AHC: The Senate rules the Byzantine Empire

The general trend of Eastern Roman history saw the Senate decline in importance to the point of irrelevance.

Instead, can the Senate gain more power and reduce the Emperor to a figurehead? What theological implications would this have?
 
Very unlikely. The eastern senate wasn’t all that powerful. It didn’t have the influence that the western (original) senate had in ages past. Would definitely be interesting but sure unlikely.
 
Wasn't the multi-generational imperial shift away from the city of Rome partially a response to the institutional strength of the Roman Senate within the city? Outside of Rome, the Emperors could do more of what they wanted with less senatorial meddling.
 
Wasn't the multi-generational imperial shift away from the city of Rome partially a response to the institutional strength of the Roman Senate within the city? Outside of Rome, the Emperors could do more of what they wanted with less senatorial meddling.
If I remember it correctly, the shift away from Rome was mostly due to geography, during the late roman empire, the city, while historically important, had lost its position as a center of wealth (reason why the capital moved to Bizantium even before the empire was divided in two) and as a defensive well-located position (at least from what I understand, the reason why the emperors of the west moved first to Milan and later to Ravena was because they were better located to command the armies and had walls, something Rome lacked).

After Augustus, while the Senate had some power (and would even depose some emperors), it became more and more a rubber-stamper, and had almost all of its remaining importance outside of the city itself destroyed following the Crisis of the Third Century
 
Why didn't the senatorial interventions against some emperors lead to a durable power shift back to the Senate?
As far as I understand is because in the early cases the new emperors were incredibly influentian in the Senate, and in the later cases because even when the Senate acted against an emperor, a general ended up declared emperor by his troops and the Senate had long since become militarily powerless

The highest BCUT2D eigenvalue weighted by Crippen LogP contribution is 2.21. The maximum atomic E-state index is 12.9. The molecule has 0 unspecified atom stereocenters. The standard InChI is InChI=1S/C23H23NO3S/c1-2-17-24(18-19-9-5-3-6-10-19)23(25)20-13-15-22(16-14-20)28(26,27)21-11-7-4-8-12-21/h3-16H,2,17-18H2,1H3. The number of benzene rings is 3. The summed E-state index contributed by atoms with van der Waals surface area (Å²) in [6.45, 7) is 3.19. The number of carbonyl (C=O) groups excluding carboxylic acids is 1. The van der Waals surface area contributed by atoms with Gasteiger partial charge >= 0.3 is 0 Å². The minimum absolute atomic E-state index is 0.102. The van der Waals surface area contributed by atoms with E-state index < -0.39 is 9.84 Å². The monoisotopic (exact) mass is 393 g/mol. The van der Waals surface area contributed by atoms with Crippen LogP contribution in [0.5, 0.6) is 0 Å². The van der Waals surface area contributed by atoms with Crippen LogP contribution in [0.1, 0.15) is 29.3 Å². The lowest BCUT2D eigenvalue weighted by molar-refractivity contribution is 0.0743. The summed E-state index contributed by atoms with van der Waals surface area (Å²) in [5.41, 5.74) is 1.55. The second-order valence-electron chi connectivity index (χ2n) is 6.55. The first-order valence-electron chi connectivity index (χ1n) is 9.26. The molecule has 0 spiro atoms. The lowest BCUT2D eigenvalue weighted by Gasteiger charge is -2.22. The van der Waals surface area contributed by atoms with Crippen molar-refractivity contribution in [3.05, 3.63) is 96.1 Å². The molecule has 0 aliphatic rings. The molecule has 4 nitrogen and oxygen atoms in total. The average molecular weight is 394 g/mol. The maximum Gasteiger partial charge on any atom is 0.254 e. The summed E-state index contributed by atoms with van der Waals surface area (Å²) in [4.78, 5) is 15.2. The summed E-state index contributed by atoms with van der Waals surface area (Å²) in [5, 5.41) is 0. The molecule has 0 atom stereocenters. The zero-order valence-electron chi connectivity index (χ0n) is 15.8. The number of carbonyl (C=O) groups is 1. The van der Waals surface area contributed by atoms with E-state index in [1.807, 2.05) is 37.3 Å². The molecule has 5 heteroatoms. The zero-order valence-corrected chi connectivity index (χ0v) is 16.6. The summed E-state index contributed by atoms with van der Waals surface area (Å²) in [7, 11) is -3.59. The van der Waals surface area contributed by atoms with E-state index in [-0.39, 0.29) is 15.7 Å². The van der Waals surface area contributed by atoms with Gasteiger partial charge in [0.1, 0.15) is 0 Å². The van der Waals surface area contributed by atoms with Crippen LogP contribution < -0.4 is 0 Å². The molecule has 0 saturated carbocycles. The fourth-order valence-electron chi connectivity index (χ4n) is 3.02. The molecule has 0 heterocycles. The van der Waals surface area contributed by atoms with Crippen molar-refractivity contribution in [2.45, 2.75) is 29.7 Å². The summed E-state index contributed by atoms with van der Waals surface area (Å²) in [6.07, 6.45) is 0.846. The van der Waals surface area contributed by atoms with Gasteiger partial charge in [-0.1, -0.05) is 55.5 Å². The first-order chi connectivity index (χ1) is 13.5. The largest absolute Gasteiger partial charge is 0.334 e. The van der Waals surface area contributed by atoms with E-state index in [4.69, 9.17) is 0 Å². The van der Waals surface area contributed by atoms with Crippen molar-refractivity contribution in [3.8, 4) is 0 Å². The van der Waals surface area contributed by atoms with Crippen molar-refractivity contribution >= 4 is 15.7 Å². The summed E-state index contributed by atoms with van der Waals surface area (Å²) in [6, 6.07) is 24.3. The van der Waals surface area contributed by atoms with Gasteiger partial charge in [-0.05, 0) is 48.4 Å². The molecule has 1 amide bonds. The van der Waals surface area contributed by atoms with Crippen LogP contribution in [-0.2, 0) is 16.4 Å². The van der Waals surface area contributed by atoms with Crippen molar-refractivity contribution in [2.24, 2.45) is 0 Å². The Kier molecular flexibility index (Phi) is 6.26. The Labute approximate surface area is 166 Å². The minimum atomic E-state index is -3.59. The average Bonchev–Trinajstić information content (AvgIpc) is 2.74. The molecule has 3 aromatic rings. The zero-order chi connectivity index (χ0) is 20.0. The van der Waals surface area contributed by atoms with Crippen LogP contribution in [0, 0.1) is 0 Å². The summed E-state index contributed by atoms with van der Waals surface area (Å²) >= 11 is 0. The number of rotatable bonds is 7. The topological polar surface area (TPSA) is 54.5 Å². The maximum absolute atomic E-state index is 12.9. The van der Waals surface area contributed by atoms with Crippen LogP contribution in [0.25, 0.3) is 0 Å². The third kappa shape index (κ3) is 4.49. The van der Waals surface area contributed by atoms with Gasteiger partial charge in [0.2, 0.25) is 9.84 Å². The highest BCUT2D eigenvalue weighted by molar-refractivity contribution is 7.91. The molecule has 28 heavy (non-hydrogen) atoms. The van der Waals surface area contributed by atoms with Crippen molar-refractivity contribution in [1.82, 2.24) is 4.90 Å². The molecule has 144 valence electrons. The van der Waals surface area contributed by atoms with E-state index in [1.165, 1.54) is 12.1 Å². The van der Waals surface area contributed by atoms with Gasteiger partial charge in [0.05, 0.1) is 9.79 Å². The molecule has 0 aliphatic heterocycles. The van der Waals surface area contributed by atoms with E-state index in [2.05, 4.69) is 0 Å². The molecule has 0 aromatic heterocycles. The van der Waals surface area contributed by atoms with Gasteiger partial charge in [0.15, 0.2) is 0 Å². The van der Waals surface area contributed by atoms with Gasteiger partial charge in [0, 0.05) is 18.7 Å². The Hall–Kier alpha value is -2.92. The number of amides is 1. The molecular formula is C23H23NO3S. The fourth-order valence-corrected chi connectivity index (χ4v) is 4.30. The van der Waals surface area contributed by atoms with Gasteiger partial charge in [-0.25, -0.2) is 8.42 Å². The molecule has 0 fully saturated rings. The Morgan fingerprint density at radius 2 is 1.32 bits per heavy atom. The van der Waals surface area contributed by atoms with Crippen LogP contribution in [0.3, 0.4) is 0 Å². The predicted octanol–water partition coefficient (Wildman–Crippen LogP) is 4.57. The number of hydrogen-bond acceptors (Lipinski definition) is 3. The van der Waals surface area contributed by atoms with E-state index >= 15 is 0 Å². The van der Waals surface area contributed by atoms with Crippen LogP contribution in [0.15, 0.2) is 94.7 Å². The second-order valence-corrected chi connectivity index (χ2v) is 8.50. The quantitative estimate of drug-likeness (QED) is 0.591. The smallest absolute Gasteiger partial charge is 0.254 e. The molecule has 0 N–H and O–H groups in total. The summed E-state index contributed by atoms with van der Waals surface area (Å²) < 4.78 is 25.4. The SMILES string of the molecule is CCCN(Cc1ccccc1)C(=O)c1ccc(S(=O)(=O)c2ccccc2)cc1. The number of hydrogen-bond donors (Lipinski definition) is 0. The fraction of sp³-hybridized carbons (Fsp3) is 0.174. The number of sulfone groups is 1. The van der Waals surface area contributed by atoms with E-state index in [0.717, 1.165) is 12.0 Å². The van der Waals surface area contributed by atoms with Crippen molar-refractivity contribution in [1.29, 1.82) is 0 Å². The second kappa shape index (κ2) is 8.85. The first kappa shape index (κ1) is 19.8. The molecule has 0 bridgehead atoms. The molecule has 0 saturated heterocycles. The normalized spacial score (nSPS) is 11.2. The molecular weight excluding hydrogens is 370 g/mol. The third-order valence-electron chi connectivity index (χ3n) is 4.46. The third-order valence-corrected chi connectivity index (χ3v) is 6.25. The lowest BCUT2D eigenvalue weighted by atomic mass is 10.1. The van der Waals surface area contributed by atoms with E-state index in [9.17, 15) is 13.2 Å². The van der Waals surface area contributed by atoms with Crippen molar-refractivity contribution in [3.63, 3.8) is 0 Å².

Lucius Verus

Monthly Donor
Just to put in perspective, the wealth of the emperor was around half the GDP of the empire; it was simply difficult for a bunch of arrogant and unpopular rich old men to offer that anything the army or emperor can. That and the fact that the only shared thing in the senate was their wealth (which often required imperial favor) meant sycophants and infighting; you see a glimpse of this in Nerva's brief reign where the senators, given immunity as they were Nerva's only supporters fell upon themselves in recriminations while ignoring the praetorian guard and army.
 
I do not see that this would happen: the Senate was made irrelevant the day the Second Triumvirate was formalized, and the closest it got to reclaiming power - 41 AD, via the assassination of Caligula - showed that it was no longer the Senate but the army that called the shots. By any date by which the Byzantine Empire is formed (284, 629, you name it) the Senate was already irrelevant. Moreover, during Imperial times the status of the Senate depended on the good will of the Emperors. In other words, senators were the Emperor's admirers, friends, courtiers, and advisors - their power depended on him, not the other way around. The nature of Imperial autocracy - i.e. the doctrine of One God, One Empire "on Earth as in Heaven" - made this virtually impossible as well.

Despite all the coups, revolts, etc. that happened in Byzantine times, it is telling not one was concerned with changing the nature of the throne -- only which faction would occupy it. The power brokers in the Empire were the always from the army and the bureaucracy ultimately, not the Senate.
 
Top